on July 04, 2012
at 11:26 PM

A couple weeks ago I saw people digging a gravelly beach. Lacking the proper tools I used a crowbar as a sub for a rake to gather a couple dozen littlenecks and manilas, which steamed up nicely with butter, onions and garlic. If you're going after razors on that sand beach I got a tip on making them cook tender: leave them in fresh water overnight before cleaning and cooking. They can be as tough as shoe leather if you don't cook them right.

Cf4e7d927a48582cc22adbe59bfd0b2d

(753)

on July 04, 2012
at 11:13 PM

Yeah, that's what the local boy tells me. He'll be tagging along to help, soo.

Ce45a83e4a4f4391c632615fe5a89fff

(100)

on July 04, 2012
at 10:27 PM

Psssst... lots of places have restrictions on what size clams you can take out of the bays. Make sure they're big enough, and then eat 'em till your heart's content.

Ce7e28769d92d5de5533e775b1de966e

on July 04, 2012
at 09:46 PM

Washington Sea Grant, easy fat finger due to my frequent visits to WSU, @Mscott. For you - I will fix.

Cf4e7d927a48582cc22adbe59bfd0b2d

(753)

on July 04, 2012
at 09:38 PM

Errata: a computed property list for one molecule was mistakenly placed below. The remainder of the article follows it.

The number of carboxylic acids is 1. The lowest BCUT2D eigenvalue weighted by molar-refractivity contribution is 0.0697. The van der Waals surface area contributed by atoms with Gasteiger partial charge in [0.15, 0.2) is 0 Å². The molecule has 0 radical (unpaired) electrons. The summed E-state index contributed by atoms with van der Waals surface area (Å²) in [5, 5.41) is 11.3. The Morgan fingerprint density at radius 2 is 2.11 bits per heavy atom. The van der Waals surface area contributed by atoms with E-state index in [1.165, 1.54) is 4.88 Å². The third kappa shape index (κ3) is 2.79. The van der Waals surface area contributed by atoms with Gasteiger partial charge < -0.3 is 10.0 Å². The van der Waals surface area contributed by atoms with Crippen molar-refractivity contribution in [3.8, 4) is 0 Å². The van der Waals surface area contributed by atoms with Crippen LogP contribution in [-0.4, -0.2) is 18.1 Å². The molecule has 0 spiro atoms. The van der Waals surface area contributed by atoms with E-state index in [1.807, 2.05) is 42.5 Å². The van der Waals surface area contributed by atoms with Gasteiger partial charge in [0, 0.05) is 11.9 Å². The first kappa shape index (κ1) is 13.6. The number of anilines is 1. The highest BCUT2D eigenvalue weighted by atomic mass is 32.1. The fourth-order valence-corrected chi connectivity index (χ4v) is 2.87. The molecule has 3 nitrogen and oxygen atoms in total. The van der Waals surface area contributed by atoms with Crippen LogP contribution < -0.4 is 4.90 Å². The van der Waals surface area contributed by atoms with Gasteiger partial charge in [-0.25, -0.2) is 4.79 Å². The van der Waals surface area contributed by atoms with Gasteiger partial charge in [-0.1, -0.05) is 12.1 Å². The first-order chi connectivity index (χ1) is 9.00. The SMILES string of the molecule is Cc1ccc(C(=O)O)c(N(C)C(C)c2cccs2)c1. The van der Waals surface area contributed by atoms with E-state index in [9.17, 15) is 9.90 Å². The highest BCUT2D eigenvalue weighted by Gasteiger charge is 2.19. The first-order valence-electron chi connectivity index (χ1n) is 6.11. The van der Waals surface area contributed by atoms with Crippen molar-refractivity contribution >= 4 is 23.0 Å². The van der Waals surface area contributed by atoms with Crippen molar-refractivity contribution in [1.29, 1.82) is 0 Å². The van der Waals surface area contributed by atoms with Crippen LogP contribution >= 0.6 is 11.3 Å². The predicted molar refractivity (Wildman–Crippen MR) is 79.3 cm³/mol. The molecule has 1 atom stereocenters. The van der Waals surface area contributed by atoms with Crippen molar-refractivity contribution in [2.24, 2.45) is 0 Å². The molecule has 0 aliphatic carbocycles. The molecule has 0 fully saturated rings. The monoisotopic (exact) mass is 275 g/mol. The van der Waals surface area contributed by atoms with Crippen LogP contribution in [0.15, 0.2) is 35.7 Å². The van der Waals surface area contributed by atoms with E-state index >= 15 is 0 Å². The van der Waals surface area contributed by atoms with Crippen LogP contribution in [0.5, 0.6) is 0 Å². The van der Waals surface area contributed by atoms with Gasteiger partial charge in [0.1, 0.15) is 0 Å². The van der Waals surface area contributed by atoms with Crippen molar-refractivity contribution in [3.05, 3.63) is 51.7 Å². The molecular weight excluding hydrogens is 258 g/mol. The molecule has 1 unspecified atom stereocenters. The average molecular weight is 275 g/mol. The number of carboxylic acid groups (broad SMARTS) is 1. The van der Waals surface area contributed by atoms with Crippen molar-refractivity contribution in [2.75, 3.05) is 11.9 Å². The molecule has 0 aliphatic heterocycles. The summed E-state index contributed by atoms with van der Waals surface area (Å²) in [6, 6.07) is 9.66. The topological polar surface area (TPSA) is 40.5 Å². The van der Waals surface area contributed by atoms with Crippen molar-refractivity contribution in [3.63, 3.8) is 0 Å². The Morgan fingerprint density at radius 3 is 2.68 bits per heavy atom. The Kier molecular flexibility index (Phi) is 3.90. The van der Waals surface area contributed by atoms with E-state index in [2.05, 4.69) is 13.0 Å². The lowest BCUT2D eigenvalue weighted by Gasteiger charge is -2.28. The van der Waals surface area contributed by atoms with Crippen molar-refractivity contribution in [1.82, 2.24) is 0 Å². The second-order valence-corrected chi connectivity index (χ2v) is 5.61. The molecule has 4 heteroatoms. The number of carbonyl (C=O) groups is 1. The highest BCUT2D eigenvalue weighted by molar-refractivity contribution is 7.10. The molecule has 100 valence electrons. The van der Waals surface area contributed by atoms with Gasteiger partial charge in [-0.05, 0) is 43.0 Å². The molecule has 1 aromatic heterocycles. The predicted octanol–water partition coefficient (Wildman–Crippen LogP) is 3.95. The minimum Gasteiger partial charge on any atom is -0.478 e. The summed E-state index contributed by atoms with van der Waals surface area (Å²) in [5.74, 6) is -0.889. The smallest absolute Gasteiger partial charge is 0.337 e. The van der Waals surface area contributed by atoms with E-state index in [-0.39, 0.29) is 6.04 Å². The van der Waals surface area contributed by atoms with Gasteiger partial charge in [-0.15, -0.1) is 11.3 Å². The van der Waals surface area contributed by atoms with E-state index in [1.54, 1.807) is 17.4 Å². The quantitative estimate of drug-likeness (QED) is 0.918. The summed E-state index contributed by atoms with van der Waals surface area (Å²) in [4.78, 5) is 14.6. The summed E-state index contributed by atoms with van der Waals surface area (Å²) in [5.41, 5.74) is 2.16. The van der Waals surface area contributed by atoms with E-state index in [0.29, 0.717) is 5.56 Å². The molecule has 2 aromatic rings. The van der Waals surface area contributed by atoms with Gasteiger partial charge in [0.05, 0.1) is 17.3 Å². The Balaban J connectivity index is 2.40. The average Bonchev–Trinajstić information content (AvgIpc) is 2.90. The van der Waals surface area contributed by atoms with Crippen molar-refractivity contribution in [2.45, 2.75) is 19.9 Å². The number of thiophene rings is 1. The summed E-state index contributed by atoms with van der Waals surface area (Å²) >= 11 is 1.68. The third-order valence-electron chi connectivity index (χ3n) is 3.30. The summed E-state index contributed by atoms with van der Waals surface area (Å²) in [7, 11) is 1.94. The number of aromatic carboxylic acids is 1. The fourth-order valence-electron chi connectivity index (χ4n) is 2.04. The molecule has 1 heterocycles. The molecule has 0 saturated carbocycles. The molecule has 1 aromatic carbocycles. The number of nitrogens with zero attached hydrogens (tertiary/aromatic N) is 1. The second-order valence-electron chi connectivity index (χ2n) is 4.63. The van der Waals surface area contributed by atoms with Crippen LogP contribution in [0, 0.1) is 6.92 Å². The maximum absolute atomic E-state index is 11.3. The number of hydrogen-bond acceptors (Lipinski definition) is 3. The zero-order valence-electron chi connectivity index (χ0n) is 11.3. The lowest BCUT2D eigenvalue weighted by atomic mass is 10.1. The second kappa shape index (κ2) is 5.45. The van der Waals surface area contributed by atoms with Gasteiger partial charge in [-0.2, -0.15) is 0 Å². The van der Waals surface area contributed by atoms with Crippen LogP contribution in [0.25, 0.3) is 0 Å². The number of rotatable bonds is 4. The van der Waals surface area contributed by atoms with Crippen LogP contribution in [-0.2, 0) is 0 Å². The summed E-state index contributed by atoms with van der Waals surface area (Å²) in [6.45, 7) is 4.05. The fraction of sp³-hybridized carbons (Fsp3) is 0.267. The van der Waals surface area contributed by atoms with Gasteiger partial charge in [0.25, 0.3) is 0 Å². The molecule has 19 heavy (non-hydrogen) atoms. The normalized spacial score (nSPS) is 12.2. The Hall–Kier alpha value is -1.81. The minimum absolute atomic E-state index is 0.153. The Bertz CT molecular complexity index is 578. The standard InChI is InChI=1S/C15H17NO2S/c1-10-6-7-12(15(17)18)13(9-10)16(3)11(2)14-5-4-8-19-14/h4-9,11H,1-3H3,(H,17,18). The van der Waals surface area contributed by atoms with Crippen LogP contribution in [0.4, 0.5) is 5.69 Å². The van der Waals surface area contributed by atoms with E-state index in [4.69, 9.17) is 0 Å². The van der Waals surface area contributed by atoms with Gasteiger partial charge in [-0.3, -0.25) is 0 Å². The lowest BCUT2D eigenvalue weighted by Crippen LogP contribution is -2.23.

Daaaa-ang! That's a pretty impressive profile. Thank you so much. And yes, I am definitely taking advantage of it. Halibut (or as my grandma jokingly pronounces it, hally-boot... Not so much the Salmon, I get that from Copper River, but oysters as well!). I can imagine you'd be very jealous :3

A2c38be4c54c91a15071f82f14cac0b3

(12682)

on July 04, 2012
at 09:32 PM

That PDF is great, but it's not from WSU is it?

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3 Answers

4
Ce7e28769d92d5de5533e775b1de966e

on July 04, 2012
at 09:27 PM

Umm... if you're in Home Spit then you best be going to town on the offerings there. You do realize it's called The Halibut Capital of the World? Salmon. Oysters from Kachemak Bay. I'm kind of slumping in jealousy right now.

They're good for you, I promise.

Eat.The.Clams. Who cares if the local boy is cute, ok nevermind that's a bonus, go get dirty and take advantage of what you're surrounded by! As a former W. Coaster I grew up clamming, scooping up oysters, fishing. It's fun as hell and something that I miss living here in NY.

Clambake. Ask that boy for a clambake. Trust me :)